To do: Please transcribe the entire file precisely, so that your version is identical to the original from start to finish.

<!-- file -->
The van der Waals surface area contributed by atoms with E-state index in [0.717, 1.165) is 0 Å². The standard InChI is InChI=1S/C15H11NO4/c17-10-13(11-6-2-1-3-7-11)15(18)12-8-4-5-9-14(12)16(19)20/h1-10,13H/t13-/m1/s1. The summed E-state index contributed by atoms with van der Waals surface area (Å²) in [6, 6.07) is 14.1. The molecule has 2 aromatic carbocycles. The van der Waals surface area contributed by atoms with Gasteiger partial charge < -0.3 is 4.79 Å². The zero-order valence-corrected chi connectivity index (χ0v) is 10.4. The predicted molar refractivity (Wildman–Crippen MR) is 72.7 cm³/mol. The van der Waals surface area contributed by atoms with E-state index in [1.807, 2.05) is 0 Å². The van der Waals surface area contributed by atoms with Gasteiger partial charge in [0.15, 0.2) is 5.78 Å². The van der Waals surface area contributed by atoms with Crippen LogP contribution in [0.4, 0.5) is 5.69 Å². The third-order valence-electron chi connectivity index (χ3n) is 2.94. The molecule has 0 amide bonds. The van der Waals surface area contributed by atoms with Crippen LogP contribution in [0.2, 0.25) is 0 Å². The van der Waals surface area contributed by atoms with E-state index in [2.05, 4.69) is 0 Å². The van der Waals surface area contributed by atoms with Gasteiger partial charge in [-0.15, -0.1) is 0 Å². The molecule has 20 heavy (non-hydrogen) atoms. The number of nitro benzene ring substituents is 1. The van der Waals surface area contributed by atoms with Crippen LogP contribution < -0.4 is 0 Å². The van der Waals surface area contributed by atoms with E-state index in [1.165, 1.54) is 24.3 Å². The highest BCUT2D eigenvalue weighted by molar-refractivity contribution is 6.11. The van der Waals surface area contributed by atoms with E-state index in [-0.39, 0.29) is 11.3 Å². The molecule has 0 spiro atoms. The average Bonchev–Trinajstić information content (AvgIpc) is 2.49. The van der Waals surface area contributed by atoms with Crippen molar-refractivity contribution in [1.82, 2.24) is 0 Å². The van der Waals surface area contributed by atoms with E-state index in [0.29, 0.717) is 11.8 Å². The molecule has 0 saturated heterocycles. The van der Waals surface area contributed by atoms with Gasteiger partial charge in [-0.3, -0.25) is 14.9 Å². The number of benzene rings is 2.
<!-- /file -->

The van der Waals surface area contributed by atoms with E-state index in [0.717, 1.165) is 0 Å². The standard InChI is InChI=1S/C15H11NO4/c17-10-13(11-6-2-1-3-7-11)15(18)12-8-4-5-9-14(12)16(19)20/h1-10,13H/t13-/m1/s1. The summed E-state index contributed by atoms with van der Waals surface area (Å²) in [6, 6.07) is 14.1. The molecule has 2 aromatic carbocycles. The van der Waals surface area contributed by atoms with Gasteiger partial charge < -0.3 is 4.79 Å². The zero-order valence-corrected chi connectivity index (χ0v) is 10.4. The predicted molar refractivity (Wildman–Crippen MR) is 72.7 cm³/mol. The van der Waals surface area contributed by atoms with E-state index in [1.807, 2.05) is 0 Å². The van der Waals surface area contributed by atoms with Gasteiger partial charge in [0.15, 0.2) is 5.78 Å². The van der Waals surface area contributed by atoms with Crippen LogP contribution in [0.4, 0.5) is 5.69 Å². The third-order valence-electron chi connectivity index (χ3n) is 2.94. The molecule has 0 amide bonds. The van der Waals surface area contributed by atoms with Crippen LogP contribution in [0.2, 0.25) is 0 Å². The van der Waals surface area contributed by atoms with E-state index in [2.05, 4.69) is 0 Å². The van der Waals surface area contributed by atoms with Gasteiger partial charge in [-0.15, -0.1) is 0 Å². The molecule has 20 heavy (non-hydrogen) atoms. The number of nitro benzene ring substituents is 1. The van der Waals surface area contributed by atoms with Crippen LogP contribution < -0.4 is 0 Å². The van der Waals surface area contributed by atoms with E-state index in [1.165, 1.54) is 24.3 Å². The highest BCUT2D eigenvalue weighted by molar-refractivity contribution is 6.11. The van der Waals surface area contributed by atoms with E-state index in [-0.39, 0.29) is 11.3 Å². The molecule has 0 spiro atoms. The average Bonchev–Trinajstić information content (AvgIpc) is 2.49. The van der Waals surface area contributed by atoms with Crippen molar-refractivity contribution in [1.82, 2.24) is 0 Å². The van der Waals surface area contributed by atoms with E-state index in [0.29, 0.717) is 11.8 Å². The molecule has 0 saturated heterocycles. The van der Waals surface area contributed by atoms with Gasteiger partial charge in [-0.3, -0.25) is 14.9 Å². The number of benzene rings is 2.